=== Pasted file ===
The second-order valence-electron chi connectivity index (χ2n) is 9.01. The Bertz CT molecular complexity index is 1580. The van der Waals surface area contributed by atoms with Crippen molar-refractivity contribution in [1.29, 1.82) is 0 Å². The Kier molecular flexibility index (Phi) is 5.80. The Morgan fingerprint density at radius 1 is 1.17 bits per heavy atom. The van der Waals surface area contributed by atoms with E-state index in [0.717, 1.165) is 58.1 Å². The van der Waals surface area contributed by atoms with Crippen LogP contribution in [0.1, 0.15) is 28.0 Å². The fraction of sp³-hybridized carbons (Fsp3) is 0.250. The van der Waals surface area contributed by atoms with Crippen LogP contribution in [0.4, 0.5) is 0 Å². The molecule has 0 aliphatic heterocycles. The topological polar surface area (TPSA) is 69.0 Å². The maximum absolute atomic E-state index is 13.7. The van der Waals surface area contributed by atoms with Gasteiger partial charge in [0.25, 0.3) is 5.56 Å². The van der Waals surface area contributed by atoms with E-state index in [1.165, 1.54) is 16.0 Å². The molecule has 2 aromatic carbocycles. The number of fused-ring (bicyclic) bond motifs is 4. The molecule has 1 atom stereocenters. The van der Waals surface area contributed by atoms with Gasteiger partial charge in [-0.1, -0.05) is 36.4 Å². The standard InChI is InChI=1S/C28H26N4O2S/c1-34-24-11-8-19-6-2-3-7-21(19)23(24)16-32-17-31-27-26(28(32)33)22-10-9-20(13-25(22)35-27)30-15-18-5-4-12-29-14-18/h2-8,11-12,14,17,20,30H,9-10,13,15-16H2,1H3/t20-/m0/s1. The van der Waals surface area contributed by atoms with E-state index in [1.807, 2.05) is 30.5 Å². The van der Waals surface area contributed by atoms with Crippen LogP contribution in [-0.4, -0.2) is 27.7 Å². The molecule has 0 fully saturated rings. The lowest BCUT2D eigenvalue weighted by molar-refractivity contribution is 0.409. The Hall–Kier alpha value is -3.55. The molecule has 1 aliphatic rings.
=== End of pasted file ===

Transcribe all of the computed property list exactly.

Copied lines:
The second-order valence-electron chi connectivity index (χ2n) is 9.01. The Bertz CT molecular complexity index is 1580. The van der Waals surface area contributed by atoms with Crippen molar-refractivity contribution in [1.29, 1.82) is 0 Å². The Kier molecular flexibility index (Phi) is 5.80. The Morgan fingerprint density at radius 1 is 1.17 bits per heavy atom. The van der Waals surface area contributed by atoms with E-state index in [0.717, 1.165) is 58.1 Å². The van der Waals surface area contributed by atoms with Crippen LogP contribution in [0.1, 0.15) is 28.0 Å². The fraction of sp³-hybridized carbons (Fsp3) is 0.250. The van der Waals surface area contributed by atoms with Crippen LogP contribution in [0.4, 0.5) is 0 Å². The molecule has 0 aliphatic heterocycles. The topological polar surface area (TPSA) is 69.0 Å². The maximum absolute atomic E-state index is 13.7. The van der Waals surface area contributed by atoms with Gasteiger partial charge in [0.25, 0.3) is 5.56 Å². The van der Waals surface area contributed by atoms with E-state index in [1.165, 1.54) is 16.0 Å². The molecule has 2 aromatic carbocycles. The number of fused-ring (bicyclic) bond motifs is 4. The molecule has 1 atom stereocenters. The van der Waals surface area contributed by atoms with Gasteiger partial charge in [-0.1, -0.05) is 36.4 Å². The standard InChI is InChI=1S/C28H26N4O2S/c1-34-24-11-8-19-6-2-3-7-21(19)23(24)16-32-17-31-27-26(28(32)33)22-10-9-20(13-25(22)35-27)30-15-18-5-4-12-29-14-18/h2-8,11-12,14,17,20,30H,9-10,13,15-16H2,1H3/t20-/m0/s1. The van der Waals surface area contributed by atoms with E-state index in [1.807, 2.05) is 30.5 Å². The van der Waals surface area contributed by atoms with Crippen LogP contribution in [-0.4, -0.2) is 27.7 Å². The molecule has 0 fully saturated rings. The lowest BCUT2D eigenvalue weighted by molar-refractivity contribution is 0.409. The Hall–Kier alpha value is -3.55. The molecule has 1 aliphatic rings.